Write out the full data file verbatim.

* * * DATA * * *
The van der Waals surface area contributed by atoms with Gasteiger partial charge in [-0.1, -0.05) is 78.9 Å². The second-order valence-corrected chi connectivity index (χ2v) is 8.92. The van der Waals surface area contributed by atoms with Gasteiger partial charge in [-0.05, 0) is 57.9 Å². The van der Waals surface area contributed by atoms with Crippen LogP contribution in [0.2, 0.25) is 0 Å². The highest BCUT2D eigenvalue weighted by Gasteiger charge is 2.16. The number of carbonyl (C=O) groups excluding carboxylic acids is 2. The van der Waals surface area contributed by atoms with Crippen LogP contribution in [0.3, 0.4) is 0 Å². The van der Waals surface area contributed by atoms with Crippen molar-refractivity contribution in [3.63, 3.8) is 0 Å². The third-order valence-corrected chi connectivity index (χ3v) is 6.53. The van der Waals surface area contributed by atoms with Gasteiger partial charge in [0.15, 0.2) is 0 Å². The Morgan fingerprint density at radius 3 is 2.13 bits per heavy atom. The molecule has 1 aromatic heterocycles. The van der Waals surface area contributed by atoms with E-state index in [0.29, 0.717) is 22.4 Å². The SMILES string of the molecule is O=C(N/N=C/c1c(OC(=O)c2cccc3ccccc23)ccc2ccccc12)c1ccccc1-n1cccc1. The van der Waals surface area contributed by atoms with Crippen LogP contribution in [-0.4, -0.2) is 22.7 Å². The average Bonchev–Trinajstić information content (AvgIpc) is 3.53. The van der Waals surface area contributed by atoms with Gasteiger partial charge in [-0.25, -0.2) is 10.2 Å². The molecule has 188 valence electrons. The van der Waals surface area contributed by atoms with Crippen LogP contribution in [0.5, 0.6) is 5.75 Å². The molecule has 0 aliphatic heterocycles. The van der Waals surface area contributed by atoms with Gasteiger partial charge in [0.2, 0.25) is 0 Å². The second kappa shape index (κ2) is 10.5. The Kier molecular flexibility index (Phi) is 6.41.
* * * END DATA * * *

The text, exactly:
The van der Waals surface area contributed by atoms with Gasteiger partial charge in [-0.1, -0.05) is 78.9 Å². The second-order valence-corrected chi connectivity index (χ2v) is 8.92. The van der Waals surface area contributed by atoms with Gasteiger partial charge in [-0.05, 0) is 57.9 Å². The van der Waals surface area contributed by atoms with Crippen LogP contribution in [0.2, 0.25) is 0 Å². The highest BCUT2D eigenvalue weighted by Gasteiger charge is 2.16. The number of carbonyl (C=O) groups excluding carboxylic acids is 2. The van der Waals surface area contributed by atoms with Crippen LogP contribution in [0.3, 0.4) is 0 Å². The van der Waals surface area contributed by atoms with Crippen molar-refractivity contribution in [3.63, 3.8) is 0 Å². The third-order valence-corrected chi connectivity index (χ3v) is 6.53. The van der Waals surface area contributed by atoms with Gasteiger partial charge in [0.15, 0.2) is 0 Å². The Morgan fingerprint density at radius 3 is 2.13 bits per heavy atom. The molecule has 1 aromatic heterocycles. The van der Waals surface area contributed by atoms with E-state index in [0.29, 0.717) is 22.4 Å². The SMILES string of the molecule is O=C(N/N=C/c1c(OC(=O)c2cccc3ccccc23)ccc2ccccc12)c1ccccc1-n1cccc1. The van der Waals surface area contributed by atoms with Crippen LogP contribution in [-0.4, -0.2) is 22.7 Å². The average Bonchev–Trinajstić information content (AvgIpc) is 3.53. The van der Waals surface area contributed by atoms with Gasteiger partial charge in [-0.25, -0.2) is 10.2 Å². The molecule has 188 valence electrons. The van der Waals surface area contributed by atoms with Crippen LogP contribution in [0.5, 0.6) is 5.75 Å². The molecule has 0 aliphatic heterocycles. The van der Waals surface area contributed by atoms with Gasteiger partial charge in [0.2, 0.25) is 0 Å². The second kappa shape index (κ2) is 10.5. The Kier molecular flexibility index (Phi) is 6.41.